I call BS on that. Your eyes are slaved to each other. If you see very different things with each eye for any length of time, you get sore eyes and start to get serious eye fatigue. You can, however, train yourself to watch one eye then the other rapidly. Set up pool balls so you can find your blindspot, and be aware of it. Practise crossing your eyes. Get to work looking at autostereograms, stereograms and then try cheating at the "spot the difference" competitions. Learn to pull one eye as the one you are paying attention too, then switch for the other one. And learn to drive with one eye shut - the lack of depth perception makes it rather fun! Then switch eyes. :-) If you want to get really OTT, get some of the contacts that block the fovea centralis, so you cannot see anything out of the highest resolution part of your eye. After 10 seconds of that, you'll have a sore head. After ten minutes, you'll feel sick. After 10 days... You'll have the kind of perception that no-one outside "Heros" has. You can even get a set of mirrors and turn your world upside down. Your eyes actually show everything to your brain the wrong way up, but the brain learns to reverse it. After about 3 to 5 days, your brain will re-reverse things for you.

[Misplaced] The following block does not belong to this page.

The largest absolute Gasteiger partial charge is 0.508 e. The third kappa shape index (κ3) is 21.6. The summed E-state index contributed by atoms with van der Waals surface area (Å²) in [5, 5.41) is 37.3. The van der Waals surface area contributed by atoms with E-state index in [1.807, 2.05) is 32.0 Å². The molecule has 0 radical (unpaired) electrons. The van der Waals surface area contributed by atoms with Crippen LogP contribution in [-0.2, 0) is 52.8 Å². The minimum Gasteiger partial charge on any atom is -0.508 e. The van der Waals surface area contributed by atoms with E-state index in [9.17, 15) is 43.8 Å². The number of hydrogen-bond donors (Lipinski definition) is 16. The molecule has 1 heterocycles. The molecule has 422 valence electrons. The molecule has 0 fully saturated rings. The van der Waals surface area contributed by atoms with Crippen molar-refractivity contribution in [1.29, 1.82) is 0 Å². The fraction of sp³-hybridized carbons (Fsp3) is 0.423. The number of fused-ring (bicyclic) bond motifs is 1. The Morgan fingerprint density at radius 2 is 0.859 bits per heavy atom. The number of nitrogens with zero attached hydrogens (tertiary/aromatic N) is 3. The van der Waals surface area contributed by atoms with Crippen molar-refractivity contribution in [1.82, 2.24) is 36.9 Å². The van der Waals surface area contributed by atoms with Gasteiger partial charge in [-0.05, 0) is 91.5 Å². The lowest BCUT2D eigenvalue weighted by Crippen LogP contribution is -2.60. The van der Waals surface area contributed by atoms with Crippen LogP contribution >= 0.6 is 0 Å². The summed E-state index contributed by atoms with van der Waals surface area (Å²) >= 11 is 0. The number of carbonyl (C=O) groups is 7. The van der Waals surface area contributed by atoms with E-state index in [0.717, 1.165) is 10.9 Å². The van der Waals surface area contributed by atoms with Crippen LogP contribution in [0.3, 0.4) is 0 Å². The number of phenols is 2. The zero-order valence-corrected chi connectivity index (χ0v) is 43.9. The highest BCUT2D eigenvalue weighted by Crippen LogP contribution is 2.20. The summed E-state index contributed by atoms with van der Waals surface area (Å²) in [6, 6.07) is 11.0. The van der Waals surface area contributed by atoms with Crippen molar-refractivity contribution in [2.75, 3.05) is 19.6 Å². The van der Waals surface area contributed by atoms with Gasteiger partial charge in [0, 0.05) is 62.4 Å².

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    Country dude_soapy_

    Reply 10 years ago on Introduction

    you are right about the eye strain because i can move each eye independently inwards wille keeping the other one straight and i can cross my eyes

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    JonnyJow_soapy_